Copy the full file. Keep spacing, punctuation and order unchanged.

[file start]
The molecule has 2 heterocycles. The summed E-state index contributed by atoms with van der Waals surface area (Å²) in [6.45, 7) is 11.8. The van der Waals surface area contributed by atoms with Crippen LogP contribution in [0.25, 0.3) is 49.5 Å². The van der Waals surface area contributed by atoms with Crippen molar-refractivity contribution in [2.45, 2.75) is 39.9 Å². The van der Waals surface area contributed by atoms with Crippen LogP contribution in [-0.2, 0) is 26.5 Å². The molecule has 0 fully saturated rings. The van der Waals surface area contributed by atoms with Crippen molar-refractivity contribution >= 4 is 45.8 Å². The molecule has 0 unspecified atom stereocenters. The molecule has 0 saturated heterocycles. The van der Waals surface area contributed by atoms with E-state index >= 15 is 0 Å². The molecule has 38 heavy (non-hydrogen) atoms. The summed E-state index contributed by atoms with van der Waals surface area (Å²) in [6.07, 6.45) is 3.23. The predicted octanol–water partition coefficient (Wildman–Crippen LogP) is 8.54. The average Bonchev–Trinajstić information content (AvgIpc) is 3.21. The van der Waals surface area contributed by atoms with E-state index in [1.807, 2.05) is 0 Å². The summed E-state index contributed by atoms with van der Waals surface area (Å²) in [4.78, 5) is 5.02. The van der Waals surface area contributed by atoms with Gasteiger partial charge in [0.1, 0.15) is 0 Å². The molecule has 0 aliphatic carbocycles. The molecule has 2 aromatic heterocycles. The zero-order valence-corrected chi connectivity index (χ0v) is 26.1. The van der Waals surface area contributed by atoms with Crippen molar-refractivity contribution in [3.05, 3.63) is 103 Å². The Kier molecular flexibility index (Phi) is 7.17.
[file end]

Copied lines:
The molecule has 2 heterocycles. The summed E-state index contributed by atoms with van der Waals surface area (Å²) in [6.45, 7) is 11.8. The van der Waals surface area contributed by atoms with Crippen LogP contribution in [0.25, 0.3) is 49.5 Å². The van der Waals surface area contributed by atoms with Crippen molar-refractivity contribution in [2.45, 2.75) is 39.9 Å². The van der Waals surface area contributed by atoms with Crippen LogP contribution in [-0.2, 0) is 26.5 Å². The molecule has 0 fully saturated rings. The van der Waals surface area contributed by atoms with Crippen molar-refractivity contribution >= 4 is 45.8 Å². The molecule has 0 unspecified atom stereocenters. The molecule has 0 saturated heterocycles. The van der Waals surface area contributed by atoms with E-state index >= 15 is 0 Å². The molecule has 38 heavy (non-hydrogen) atoms. The summed E-state index contributed by atoms with van der Waals surface area (Å²) in [6.07, 6.45) is 3.23. The predicted octanol–water partition coefficient (Wildman–Crippen LogP) is 8.54. The average Bonchev–Trinajstić information content (AvgIpc) is 3.21. The van der Waals surface area contributed by atoms with E-state index in [1.807, 2.05) is 0 Å². The summed E-state index contributed by atoms with van der Waals surface area (Å²) in [4.78, 5) is 5.02. The van der Waals surface area contributed by atoms with Gasteiger partial charge in [0.1, 0.15) is 0 Å². The molecule has 0 aliphatic carbocycles. The molecule has 2 aromatic heterocycles. The zero-order valence-corrected chi connectivity index (χ0v) is 26.1. The van der Waals surface area contributed by atoms with Crippen molar-refractivity contribution in [3.05, 3.63) is 103 Å². The Kier molecular flexibility index (Phi) is 7.17.